If, like me, you have only seen Bruce Lee in the wonderful, but portentous, ENTER THE DRAGON, than you might be surprised by this quite potty earlier film. In ENTER THE DRAGON, Lee was amused, but sombre; a fighting machine, pivotal piece in a deadly serious mythological puzzle, his strength never in doubt.

The first third of this film couldn't be more different. Played as (very funny) comedy, Lee is passive (we first see him waiting for someone), a figure of fun, a fish out of water, exagerratedly polite, bewildered by alien custom and language, as well as his own bowels. A number of scuffles take part early on in which he takes no part, and which make us doubt his prowess.

Lee directed this film, and his visual conception is much more inventive that Robert Clouse's (ENTER). Although it lacks the insane invention of A TOUCH OF ZEN, or the dizzy verve of Tsui Hark's films, Lee is not content with simple ego gratification. His two directorial mentors seem to be Melville and Leone. The former (hugely influenced by Oriental martial discipline himself) gave him a hero who is narcissistic (check the opening shot), whole; whose physical prowess is ironically the result of mental superiority, an almost Zen laid-backness; concealing the coiled, taut, muscle-burst of Lee's beautiful body.

Kung Fu is primarily an art of self-defense, and this film returns to these roots: its conception of protecting the oppressed rings throughout the film (in the seemingly gratuitous picture-postcard scenes, Lee makes the connection between European colonial splendour, and the poverty and repression of Hong Kong). Chuck Norris's character has betrayed Kung Fu by siding with the oppressor - his art is bestial and clumsy, lacking the spare geometric elegance of Lee's.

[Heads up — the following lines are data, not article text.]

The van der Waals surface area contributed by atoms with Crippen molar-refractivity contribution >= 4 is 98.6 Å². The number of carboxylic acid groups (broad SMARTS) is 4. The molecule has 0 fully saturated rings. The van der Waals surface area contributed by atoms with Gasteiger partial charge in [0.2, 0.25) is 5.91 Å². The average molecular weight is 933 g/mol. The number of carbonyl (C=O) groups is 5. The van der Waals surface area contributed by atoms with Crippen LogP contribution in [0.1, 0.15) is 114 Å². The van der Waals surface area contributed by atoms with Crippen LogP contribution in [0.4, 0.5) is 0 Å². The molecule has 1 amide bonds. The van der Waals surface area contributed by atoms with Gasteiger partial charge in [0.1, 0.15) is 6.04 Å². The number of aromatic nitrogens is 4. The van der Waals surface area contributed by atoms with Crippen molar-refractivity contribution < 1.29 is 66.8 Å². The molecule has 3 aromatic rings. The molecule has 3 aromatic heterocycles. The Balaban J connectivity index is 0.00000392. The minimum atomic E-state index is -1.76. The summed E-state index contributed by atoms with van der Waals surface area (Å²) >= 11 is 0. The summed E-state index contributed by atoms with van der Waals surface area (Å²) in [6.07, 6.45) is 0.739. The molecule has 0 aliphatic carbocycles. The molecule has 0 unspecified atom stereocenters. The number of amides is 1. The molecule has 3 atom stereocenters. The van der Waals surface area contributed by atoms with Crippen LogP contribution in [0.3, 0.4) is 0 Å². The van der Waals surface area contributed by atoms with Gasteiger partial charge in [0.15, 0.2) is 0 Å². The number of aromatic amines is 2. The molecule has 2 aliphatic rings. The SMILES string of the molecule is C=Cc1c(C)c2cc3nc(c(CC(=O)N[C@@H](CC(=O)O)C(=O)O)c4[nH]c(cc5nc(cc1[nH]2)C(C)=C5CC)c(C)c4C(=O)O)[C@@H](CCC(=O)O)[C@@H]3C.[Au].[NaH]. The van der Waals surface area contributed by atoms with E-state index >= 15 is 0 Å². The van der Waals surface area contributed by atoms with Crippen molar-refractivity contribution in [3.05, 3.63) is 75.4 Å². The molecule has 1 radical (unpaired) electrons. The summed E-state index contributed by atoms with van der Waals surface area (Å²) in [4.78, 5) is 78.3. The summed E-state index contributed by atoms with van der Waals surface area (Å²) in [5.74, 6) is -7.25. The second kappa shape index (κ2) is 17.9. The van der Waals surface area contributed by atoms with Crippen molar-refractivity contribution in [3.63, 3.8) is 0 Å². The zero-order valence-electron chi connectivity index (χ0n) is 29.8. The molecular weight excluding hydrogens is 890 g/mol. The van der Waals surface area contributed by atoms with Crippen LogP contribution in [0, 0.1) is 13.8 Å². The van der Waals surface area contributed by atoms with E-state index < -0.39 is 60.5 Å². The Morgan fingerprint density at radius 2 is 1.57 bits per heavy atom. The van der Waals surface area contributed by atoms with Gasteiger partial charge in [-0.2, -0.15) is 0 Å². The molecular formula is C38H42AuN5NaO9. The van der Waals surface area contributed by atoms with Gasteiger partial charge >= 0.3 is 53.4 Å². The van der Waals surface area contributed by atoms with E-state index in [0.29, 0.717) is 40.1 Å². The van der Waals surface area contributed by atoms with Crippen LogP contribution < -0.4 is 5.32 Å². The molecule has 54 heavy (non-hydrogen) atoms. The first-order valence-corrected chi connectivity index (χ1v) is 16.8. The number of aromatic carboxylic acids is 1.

But Kung fu's self-defense is also a defence of one's 'self' (this is where Melville comes in) - it protects one from any threat to one's powerful wholeness, especially women (and men. There is a slight whiff of homophobia, mitigated by the outrageous campness of the film (all that red! The whole idea of SHANE recast in a restaurant!). This is ironic, since it is the proof of Lee's martial art power that makes the initially sceptical heroine (very stylish and lovely) fall for his charms (and who can blame her?).

Lee's second master is Sergio Leone, from whom he has learnt an irreverent approach to genre, with jokey zooms, close-ups and cuts; mocking, yet mournful and melancholic Morricone-esque music; a ritual stand-off between mythical archetypes (an awesome set-piece in the Colosseum), with the film's heart belonging to the slightly silly, but loveable, subsidiary characters.

The use of these iconoclastic directors adds a reflective and critical dimension to a genre previously (in its most populist form) a showcase for male vanity (although Lee never lets us forget how gorgeous and sweetly small and cuddly he is). A supremely entertaining film which unexpectedly achieves a climactic power and melancholy.